Continuing from the first part of our camouflage history, we have looked at some of the modern variations. The modern designs tend to have one big difference from their predecessors, which is the inclusion of computer programs to create the patterns, whereas older designs were often created from hand-drawn designs. Here are some examples of modern camouflage designs:
As modern camo evolved, the use of computers was incorporated into the design of the patterns, opting away from the traditional hand-drawn variations which were the norm for so long. One of the first computer-generated digital camouflage patterns was CADPAT, or Canadian Disruptive Pattern, which was designed to reduce the likelihood of detection by night vision devices.
CADPAT was first issued in 2002 but had been in development since the late-80s. It was 1988 when the Canadian Forces decided they wanted a new design, as did many other NATO nations, although their first effort wasn’t exactly a success. The Integrated Protective Clothing and Equipment (IPCE) Technology Demonstration was initiated in 1995 but was then cancelled due to high cost and failure to meet the majority of requirements.
There were continued operations in the mid-1990s, which led to the creation of the Clothe the Soldier (CTS) Project, which directly addressed the NATO soldier system capability areas of sustainability and survivability. The CADPAT was part of ongoing research and implanted during the CTS Project.
CADPAT comes in three varieties: arid region (AR), temperate woodland (TW), and winter/Arctic (WA). The temperate woodland pattern became standard issue for the Canadian Army in 2002, with the Air Force joining them in 2004. Uniforms with this pattern replaced the olive-green material which had been in use since the early 1960s.
As we touched upon above, more modern designs included the use of computer programs to create their pixelation patterns. Not all multiscale patterns are comprised of rectangular pixels, even if they were designed using a computer. What’s more, not all pixelated patterns will work at different scales, so being digital does not guarantee improved performance.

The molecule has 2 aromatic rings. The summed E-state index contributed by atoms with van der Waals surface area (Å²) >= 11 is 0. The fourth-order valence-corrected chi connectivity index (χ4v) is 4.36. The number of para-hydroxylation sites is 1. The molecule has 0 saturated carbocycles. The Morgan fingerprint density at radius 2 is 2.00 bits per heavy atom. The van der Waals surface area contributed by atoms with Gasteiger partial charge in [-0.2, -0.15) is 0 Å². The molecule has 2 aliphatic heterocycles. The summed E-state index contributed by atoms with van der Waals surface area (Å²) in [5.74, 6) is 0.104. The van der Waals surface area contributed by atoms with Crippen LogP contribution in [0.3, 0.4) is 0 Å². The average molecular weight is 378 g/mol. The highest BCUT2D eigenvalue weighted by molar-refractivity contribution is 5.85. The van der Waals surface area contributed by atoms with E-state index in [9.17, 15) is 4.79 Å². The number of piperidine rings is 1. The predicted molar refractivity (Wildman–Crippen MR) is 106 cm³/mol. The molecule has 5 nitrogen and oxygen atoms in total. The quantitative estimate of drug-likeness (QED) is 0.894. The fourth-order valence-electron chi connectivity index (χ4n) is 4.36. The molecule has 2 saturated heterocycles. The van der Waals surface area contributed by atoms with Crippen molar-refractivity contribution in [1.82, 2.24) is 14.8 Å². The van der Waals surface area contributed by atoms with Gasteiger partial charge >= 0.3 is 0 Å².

For example, The U.S. Army's Universal Camouflage Pattern - a grey pixelated design - cost a whopping $5 billion to develop and went into use around 2004. The idea was to have a pattern that would mask the wearer in any environment, creating a “one-camo-fits-all”.
However, it didn’t work out, especially in brown-heavy areas like Afghanistan. On 31 July 2014, the U.S. Army formally announced that the Operational Camouflage Pattern would begin being issued in uniforms in summer 2015. The name was chosen to emphasise the use of the pattern beyond the Afghan theatre to all combatant commands. The Universal Camouflage Pattern will officially be retired by the Army by the end of September 2019.
To take over the Universal Camouflage Pattern, the OCP was rolled out by the U.S. Army. The original "scorpion" pattern was developed by a joint venture of the Army's Natick Labs and Crye Precision as part of the Objective Force Warrior program more than a decade prior.
Designed and unveiled in 2002, it was created for the use of the U.S. Army in a variety of environments, seasons and light conditions. It is a seven-colour, multi-environment pattern which was created in conjunction with the United States Army Natick Soldier Systems Center. The OCP was then modified into MultiCam by Crye for commercial sales.
Eventually, there will be a "family" of uniform patterns based on the OCP including a dark jungle-woodland variant and a lighter pattern for desert environments. When this is going to happen remains unclear, but it may be done by using or modifying the woodland and desert version of the Scorpion W2 pattern that was created for the 2009 Natick camouflage testing.